The Hockey Stick Sales Forecast Problem

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The Hockey Stick Sales Forecast

Sales operations managers are very familiar with the hockey stick sales forecast, but most don’t interpret what it says about their business. They should, because the hockey stick tells them their sales strategy isn’t working. Worse – it tells them the sales force is under pressure. When the sales team is under pressure it writes unrealistic forecasts, and then gives away the farm trying to achieve them. It writes bad business, and that’s bad for the business.

The graphic here shows a typical hockey stick sales forecast for the 13 weeks in the quarter. For most weeks sales levels are forecast to be low, but at the end of the period enough business gets written to reach the target for the quarter as a whole.

Somehow, this team is doing poorly, but don’t worry. Everything is going to work out OK. Relax, the guys will bring home the bacon.

Oh Yeah?

Nope, the management team needs to take notice, and take action.

This quarter is not going to be OK. The number will be missed. The sales won’t come in. Cash will be in short supply in the following period, and the CEO is going to need to warn the analysts of disappointing news.

The typical response from the beancounters is yelling at the sales manager. They know they’re in trouble. The sales guys need to work harder, push prospects into closing early, make more calls, do more deals. Stay off the golf course, and on the job.

Of course they’re wrong, as usual.

The concept of a sales rep lazing around for most of the quarter and then burning midnight oil toward the end, is laughable. No sales professional worth the description delays closing deals. They bring them in when the time is right, regardless of when that is. Prospects sign orders when they’re ready – not when their rep wants them to.

There’s one message this hockey stick is shouting out loud. The sales strategy isn’t working, and management demands are forcing the sales team to cover that up.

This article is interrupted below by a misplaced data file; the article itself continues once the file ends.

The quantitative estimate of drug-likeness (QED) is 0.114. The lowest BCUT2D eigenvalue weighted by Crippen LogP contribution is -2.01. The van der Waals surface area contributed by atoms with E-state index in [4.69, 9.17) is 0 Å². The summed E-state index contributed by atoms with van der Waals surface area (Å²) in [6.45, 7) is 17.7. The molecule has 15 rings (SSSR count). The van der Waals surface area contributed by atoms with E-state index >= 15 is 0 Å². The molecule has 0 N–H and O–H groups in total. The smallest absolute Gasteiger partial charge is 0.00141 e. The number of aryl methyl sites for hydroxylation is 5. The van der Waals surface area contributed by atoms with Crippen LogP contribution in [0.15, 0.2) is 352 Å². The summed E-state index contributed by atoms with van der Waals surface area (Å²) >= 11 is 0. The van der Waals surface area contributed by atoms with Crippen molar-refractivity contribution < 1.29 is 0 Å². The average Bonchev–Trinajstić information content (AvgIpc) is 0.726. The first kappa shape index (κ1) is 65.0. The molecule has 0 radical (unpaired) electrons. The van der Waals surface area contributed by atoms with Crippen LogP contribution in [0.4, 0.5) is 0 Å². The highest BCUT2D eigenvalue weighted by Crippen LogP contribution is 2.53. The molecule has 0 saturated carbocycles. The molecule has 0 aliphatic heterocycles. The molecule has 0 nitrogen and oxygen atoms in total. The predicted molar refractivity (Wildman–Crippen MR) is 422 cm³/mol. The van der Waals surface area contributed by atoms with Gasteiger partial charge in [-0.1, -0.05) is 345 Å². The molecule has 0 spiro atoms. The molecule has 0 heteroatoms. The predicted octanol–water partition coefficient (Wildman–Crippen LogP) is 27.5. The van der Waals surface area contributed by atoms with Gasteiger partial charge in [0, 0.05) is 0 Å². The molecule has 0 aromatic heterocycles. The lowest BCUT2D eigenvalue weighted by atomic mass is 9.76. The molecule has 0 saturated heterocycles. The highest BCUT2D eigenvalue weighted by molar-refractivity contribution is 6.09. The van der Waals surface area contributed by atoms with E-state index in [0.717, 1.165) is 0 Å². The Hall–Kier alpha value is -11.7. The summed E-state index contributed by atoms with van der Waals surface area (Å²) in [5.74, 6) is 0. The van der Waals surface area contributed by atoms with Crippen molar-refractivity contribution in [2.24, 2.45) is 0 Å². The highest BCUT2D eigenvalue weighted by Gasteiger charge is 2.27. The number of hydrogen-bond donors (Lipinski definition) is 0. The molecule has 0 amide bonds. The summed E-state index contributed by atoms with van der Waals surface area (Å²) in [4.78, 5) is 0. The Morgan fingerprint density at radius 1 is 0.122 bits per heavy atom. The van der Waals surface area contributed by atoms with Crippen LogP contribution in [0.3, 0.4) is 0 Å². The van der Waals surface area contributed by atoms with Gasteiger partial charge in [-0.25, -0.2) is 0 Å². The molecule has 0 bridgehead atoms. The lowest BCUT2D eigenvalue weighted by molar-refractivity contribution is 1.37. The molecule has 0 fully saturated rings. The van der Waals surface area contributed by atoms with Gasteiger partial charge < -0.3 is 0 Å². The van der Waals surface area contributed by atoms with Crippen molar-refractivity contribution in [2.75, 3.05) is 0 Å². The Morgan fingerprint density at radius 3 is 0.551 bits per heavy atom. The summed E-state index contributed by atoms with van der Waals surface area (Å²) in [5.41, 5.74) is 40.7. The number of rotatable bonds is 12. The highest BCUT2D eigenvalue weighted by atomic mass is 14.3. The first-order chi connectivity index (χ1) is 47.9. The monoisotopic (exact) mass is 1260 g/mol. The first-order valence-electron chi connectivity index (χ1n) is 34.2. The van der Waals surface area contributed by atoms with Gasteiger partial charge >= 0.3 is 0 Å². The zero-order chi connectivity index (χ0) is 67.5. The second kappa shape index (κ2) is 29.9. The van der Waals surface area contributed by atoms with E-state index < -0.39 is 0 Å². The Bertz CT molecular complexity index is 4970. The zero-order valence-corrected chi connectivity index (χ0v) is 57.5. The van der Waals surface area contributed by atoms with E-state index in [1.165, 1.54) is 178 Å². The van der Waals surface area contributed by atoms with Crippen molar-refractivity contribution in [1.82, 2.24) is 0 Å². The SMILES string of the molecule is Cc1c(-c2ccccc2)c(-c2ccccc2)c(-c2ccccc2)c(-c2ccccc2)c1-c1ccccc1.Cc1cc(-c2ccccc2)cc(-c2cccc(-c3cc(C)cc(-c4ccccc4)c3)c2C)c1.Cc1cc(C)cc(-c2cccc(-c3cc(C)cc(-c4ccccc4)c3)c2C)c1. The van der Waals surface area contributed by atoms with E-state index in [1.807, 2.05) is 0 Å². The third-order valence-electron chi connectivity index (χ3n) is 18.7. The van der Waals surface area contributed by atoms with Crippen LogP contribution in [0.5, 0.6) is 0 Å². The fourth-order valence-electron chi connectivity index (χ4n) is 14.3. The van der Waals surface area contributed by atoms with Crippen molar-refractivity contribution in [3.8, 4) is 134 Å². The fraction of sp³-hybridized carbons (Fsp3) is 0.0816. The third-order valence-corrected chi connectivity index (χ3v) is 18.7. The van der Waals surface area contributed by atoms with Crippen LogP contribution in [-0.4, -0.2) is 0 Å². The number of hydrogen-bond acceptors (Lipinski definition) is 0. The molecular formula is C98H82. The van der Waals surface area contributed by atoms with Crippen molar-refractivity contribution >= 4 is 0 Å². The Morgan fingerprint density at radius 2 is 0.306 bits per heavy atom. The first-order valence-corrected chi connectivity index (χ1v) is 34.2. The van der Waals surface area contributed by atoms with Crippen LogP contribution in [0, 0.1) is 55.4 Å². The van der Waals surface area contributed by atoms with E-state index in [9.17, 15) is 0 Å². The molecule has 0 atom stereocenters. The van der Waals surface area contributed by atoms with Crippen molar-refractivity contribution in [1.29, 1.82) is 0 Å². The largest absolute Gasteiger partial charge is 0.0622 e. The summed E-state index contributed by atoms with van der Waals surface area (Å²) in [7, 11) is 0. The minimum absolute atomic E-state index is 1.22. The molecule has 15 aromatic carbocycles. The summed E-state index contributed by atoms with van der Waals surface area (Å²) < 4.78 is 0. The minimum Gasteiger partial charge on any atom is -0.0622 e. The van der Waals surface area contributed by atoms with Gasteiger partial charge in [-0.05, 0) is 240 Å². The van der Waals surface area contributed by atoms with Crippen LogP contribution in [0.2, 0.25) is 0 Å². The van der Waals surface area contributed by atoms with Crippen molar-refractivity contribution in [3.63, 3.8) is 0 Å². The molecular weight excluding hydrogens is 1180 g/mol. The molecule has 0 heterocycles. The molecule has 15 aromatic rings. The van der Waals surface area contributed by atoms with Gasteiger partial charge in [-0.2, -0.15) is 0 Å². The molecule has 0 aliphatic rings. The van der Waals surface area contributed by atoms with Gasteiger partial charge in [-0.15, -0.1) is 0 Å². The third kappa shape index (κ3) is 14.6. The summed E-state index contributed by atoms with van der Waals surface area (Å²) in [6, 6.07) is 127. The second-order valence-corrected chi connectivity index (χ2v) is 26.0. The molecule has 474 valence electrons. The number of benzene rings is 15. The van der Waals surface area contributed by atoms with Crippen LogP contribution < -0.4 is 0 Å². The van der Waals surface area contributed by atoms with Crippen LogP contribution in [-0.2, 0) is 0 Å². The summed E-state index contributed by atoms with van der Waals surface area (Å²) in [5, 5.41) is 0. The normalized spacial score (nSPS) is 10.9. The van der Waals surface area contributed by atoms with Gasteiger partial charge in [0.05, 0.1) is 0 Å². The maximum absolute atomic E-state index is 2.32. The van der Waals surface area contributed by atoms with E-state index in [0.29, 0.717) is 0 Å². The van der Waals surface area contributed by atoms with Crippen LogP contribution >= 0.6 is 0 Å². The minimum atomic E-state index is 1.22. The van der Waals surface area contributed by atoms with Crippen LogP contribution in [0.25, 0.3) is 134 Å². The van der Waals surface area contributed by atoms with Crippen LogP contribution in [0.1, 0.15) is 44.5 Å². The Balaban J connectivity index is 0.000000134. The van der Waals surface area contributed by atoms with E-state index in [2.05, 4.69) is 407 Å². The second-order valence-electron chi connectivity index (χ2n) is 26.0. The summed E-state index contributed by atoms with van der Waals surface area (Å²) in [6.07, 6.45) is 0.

What’s the answer? Is it beat up on the sales manager? Maybe it’s lean on the sales people to work harder? Could it be more focus from the accountants, aggressively interrogating the teams during conference calls, and ratcheting up the pressure when things supposed to happen don’t?

Sorry, the answer is None Of The Above.

The real answer answer is target a realistic market with a properly constructed value proposition and set sales, revenue and cash plans which turn that picture into viable business operations.

Here’s what a sales forecast should look like. It’s in close date order with next to close at the top of the list. We’ve colour coded the lines to highlight the %age probability. Naturally, those deals closing soonest will be the best qualified, with most of the sales process completed. Any deal with 70% probability or more is shown in green. 50% – 70% deals are shown in Amber and below 50% the deals are shown in red.

What’s the point in that, you might ask? Well you can answer that yourself. What would it mean if a deal near the top was showing in red? And what would you do about it?

If you’d like to read more of our ideas on how to make sales and sales management make sense check out our eBook Succeeding in Sales Management. It’s packed with thoughts and examples. You may not agree with all of them, but you’ll certainly be thinking about sales differently, once you’ve thought about it.

Republished with author's permission from original post.

Steven Reeves
Consultant, author, software entrepreneur, business development professional, aspiring saxophonist, busy publishing insight and ideas. Boomer turned Zoomer - thirty year sales professional with experience selling everything from debt collection to outsourcing and milking machines to mainframes. Blogger at Successful Sales Management. Head cook and bottle washer at Front Office Box.

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